Editor’s note: A version of this article was first published on RADII.
Three college students in Beijing developed an indie game that put players in the consciousness of Alzheimer’s patients, hoping they will walk away with a better understanding of Alzheimer’s and have sympathy for those who live with the disease.
The game, titled “Room 301, Building 6”, is an immersive game in which players would experience what it is like to lose a grip on their memories. “This is my home; I’ve always lived here. But even this place is unfamiliar to me,” is the opening line of this meditative indie video game.
Developed by three students from the Communication University of China in Beijing and published by Gameragame, Room 301, Building 6 started as an experiment on immersion in different states of consciousness. While an official release date has yet to be announced, a free trial of the indie video game is available for PC users on Steam.
Huang Yuhan, one of the game’s developers, told RADII they had several ideas initially but eventually settled on Alzheimer’s, as some of their loved ones have suffered from the disease.
“We have very personal memories, and it was very smooth to express them through the creation of the game,” Huang said.
In the game, players step into the shoes of a retired grandmother on a five-day-long quest to retrieve her memories by finding objects scattered around her apartment. Just as in real life, Alzheimer’s medication can boost the character’s ability to remember, helping players advance in the game.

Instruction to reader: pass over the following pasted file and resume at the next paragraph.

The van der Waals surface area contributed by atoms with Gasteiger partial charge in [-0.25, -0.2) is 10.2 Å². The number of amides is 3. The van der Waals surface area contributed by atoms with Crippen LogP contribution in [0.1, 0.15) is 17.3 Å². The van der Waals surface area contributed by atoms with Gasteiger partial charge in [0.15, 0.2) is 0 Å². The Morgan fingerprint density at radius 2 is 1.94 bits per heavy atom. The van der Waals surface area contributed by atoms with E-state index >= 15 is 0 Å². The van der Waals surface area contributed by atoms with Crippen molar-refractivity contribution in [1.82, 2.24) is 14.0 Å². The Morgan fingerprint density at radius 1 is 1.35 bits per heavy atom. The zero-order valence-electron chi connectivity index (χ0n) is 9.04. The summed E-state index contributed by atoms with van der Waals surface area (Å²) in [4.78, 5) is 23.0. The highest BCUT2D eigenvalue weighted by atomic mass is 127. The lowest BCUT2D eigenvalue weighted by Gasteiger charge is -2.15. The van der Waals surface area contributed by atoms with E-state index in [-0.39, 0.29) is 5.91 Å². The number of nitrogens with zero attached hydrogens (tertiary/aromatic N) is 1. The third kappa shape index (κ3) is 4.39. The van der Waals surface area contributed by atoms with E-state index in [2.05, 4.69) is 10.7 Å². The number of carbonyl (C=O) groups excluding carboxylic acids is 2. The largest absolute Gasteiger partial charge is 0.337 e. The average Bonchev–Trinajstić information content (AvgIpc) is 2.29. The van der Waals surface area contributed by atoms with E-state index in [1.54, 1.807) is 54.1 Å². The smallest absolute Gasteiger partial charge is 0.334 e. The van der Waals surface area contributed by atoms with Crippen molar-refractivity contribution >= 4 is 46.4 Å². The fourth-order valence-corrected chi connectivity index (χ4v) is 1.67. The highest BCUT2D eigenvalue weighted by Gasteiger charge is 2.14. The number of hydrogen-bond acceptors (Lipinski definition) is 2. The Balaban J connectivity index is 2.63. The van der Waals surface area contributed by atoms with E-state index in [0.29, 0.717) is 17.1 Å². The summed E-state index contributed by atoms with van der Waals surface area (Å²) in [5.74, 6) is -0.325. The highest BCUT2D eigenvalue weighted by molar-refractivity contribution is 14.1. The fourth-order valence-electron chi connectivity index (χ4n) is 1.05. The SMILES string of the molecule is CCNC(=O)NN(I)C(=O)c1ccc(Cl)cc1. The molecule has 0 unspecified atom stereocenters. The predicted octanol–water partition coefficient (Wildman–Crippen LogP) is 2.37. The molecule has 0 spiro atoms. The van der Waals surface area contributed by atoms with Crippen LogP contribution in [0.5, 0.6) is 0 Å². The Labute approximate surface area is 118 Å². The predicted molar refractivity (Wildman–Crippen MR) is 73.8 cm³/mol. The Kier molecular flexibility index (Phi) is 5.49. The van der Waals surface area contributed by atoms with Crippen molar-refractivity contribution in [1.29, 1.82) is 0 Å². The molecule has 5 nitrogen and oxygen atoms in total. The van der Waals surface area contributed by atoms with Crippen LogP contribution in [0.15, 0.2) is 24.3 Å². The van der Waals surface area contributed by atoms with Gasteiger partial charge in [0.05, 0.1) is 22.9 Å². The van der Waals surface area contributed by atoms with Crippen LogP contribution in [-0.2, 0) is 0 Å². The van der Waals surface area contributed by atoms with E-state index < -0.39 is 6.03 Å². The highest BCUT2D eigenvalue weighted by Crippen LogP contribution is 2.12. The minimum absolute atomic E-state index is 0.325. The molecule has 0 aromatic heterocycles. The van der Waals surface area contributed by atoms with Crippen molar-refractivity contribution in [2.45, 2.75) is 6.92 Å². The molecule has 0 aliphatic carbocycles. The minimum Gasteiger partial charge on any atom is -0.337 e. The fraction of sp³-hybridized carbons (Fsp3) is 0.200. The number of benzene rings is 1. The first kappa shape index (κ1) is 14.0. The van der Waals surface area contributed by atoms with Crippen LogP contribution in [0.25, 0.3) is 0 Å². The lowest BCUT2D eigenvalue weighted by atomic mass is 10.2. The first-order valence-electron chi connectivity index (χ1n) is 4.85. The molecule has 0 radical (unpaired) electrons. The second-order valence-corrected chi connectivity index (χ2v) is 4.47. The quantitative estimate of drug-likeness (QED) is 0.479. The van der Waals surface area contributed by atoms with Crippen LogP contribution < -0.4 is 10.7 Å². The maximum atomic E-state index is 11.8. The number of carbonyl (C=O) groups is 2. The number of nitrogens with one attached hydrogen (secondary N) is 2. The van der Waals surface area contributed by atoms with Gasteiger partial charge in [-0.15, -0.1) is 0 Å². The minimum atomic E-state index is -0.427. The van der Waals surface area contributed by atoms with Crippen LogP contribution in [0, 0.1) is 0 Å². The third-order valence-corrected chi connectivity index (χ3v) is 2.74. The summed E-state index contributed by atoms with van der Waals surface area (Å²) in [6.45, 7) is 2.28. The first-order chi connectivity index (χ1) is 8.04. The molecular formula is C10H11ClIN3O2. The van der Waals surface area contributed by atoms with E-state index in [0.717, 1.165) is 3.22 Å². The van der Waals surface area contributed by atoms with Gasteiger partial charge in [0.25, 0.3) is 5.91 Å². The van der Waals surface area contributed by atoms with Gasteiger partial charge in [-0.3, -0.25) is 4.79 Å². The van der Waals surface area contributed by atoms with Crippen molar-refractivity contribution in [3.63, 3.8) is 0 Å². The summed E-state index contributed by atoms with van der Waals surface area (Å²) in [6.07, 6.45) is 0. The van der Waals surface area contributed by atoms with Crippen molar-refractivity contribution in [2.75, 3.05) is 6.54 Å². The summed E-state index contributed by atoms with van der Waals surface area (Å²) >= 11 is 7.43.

“We pondered over it for a long time, but we eventually reached a consensus to prioritize a faithful and unadorned reproduction over conventionally fun gameplay,” Huang said.
The game is split into two screens to simulate the cognitive limitations that plague Alzheimer’s patients.
On the right, players can only catch glimpses of their character’s apartment instead of seeing the complete picture. This limited visual field serves as a reminder of patients’ shortened attention spans and the difficulties they face in organizing logical thinking. Signifying memory loss, players sometimes need to revisit the same objects. Using the left panel, players must navigate a maze using their keyboards while constantly exploring the same room and seeking familiar elements and shapes.
The game’s developers hope that, in addition to imbuing gamers with a better understanding of Alzheimer’s, Room 301, Building 6, will have a broader emotional impact on the public.
“This story simulates just one out of millions of patients in the world, but if there is even one small facet of the game that evokes memories or feelings for our players, we’ll have achieved our goal,” Huang added.